1. There are other constraints beyond mere cash. The market of talent has to have the appropriate player out there to be a replacement. At shortstop, who is that? Miguel Tejada‘s gone, for a lot of money, to a team that might end up being the most expensive and best fourth place team in baseball. By all reports, Nomar Garciaparra isn’t coming back to Texas in any potential deal. Maybe Bill Bavasi’s Magical Dystrophy Tour can stop by Arlington and drop off Carlos Guillen, who we’re forecasting for a VORP just over 20. Perhaps Rich Aurilia can make his way to Arlington, but at what cost? We’ve got him pencilled in for the same general neighborhood as Guillen.

    In short, the dyad of (Crappy Corner OF + Good Defensive Shortstop) is a lot easier to maximize starting with Alex Rodriguez than it is starting with Manny Ramirez. Is it $88 million easier? Maybe; all the money in the world won’t do you any good if what you want to buy isn’t for sale. Ask anyone who’s died rich and ill. I don’t see the shortstop out there to fix the problem–MLB’s talent market consists of discrete, real life selections, not the tail end of a smooth, abstract binomial distribution.

    Of course, building a team isn’t about maximizing the production of two players, but structurally, is Ramirez’s contract less burdensome than Rodriguez’s? It’s still huge no matter what, and the constraints on what options are available are still in place, no?

  2. Forecasting error falls on A-Rod’s side. He’s much younger, in baseball years. He’s also demonstrated durability, something Ramirez hasn’t shown much of lately. Historically, his comparables have aged significantly better. BP’s exclusive PECOTA forecasts show A-Rod with an 8% chance for a “collapse” in 2004. Ramirez? He comes in with a tidy 38%. (Forgive the ostentatious flaunting of the PECOTAs. I’m looking over them as a whole for the first time, and I’m a little fixated, like that creepy dad with the cover of his daughter’s new Britney CD.)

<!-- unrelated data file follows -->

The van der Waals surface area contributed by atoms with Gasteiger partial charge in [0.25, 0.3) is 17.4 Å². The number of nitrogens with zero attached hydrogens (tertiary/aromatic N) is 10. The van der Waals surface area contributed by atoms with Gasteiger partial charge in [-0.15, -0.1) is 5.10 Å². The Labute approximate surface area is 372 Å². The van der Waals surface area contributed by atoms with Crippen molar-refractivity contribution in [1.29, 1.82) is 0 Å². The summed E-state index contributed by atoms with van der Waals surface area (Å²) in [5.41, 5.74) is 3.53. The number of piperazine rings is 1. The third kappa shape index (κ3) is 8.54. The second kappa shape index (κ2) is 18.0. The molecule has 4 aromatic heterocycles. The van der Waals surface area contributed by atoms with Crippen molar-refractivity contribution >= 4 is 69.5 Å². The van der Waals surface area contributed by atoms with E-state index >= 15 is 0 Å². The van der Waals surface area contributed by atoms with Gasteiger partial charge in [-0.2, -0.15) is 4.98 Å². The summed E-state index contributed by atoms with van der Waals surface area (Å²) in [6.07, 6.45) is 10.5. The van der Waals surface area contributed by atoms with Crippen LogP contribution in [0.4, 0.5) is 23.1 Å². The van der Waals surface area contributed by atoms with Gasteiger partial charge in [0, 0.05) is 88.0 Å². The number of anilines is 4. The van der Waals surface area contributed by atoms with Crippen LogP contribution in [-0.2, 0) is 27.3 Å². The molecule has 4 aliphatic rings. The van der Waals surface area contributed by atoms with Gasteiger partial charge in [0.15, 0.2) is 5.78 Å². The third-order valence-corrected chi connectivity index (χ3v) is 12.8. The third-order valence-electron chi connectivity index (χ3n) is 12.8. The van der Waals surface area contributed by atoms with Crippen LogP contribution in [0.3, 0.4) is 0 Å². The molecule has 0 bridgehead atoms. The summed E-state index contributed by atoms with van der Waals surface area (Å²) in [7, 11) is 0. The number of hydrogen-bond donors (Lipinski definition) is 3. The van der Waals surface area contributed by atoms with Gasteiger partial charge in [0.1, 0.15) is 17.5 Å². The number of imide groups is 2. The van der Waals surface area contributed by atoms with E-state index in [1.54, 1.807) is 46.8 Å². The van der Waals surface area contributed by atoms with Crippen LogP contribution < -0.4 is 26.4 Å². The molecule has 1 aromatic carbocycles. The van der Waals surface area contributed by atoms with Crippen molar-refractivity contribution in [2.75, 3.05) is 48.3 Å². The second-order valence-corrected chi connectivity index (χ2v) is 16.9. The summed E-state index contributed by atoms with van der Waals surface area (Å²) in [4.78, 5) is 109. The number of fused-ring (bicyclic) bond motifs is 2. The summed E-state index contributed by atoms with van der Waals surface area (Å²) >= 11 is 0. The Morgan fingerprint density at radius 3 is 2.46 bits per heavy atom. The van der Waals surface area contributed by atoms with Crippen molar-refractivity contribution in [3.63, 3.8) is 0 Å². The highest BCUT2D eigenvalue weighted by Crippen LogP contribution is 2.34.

To simplify: Manny’s more likely to fall off a cliff than A-Rod.

  3. The money would likely to go waste anyway. Think about it: has the John Hart/Grady Fuson regime in Texas shown any skill at identifying and signing talent at a reasonable price? Some names from the past: Chan Ho Park (who’s the real reason behind much of this maelstrom in the first place), Jay Powell, Todd Van Poppel, picking up Einar Diaz and his contract…it’s not a litany that causes one to bubble over with optimism.

I’m not convinced that this deal won’t end up hamstringing the Rangers for years to come. One account of the driver for the whole deal is Tom Hicks’ honor. If you haven’t heard it, it’s basically that Hicks has offered to try to move A-Rod because Hicks promised him he would try to win and wouldn’t cut salary. Personally, I like to believe that. I think A-Rod’s a Hell of a lot better bargain at his salary than Ramirez is at his, and if Mr. Hicks is willing to damage his financial and competitive state to live up to his word, then he’s a stand-up guy, even if it ends up looking like a strange salary dump.

And no matter what happens, Texas isn’t going to be playing in the postseason, and Boston is. Based on past history, this deal, if it has any impact at all, will free Texas up to spend too much money on a pitcher that’s either ineffective, injured, or both. This deal isn’t going to suddenly bring Tim Hudson, Jason Schmidt, and Mark Prior to Texas, nor is it going to undo the ravages of injury and time inflicted on Rusty Greer‘s battered bones. So if you’re Texas, and A-Rod doesn’t insist on leaving, you don’t make this deal.

It’s going to be interesting to see how things actually shake down. This has the potential of being the biggest trade of my lifetime, and it’s both good and bad that money and intrigue have become such a big part of it. I do know two things: 1) from a tactical perspective, I think the OCB played this much better than I expected, and 2) Gene Orza isn’t paid enough.

What am I getting at? Simply this: this whole exercise looks like Tom Hicks being a stand up guy and trying to live up to a three-year old promise, even when it’s not convenient. If that’s true, and I hope it is, hats off to Tom. I can’t blame him for wanting to do so as inexpensively as possible.

Thank you for reading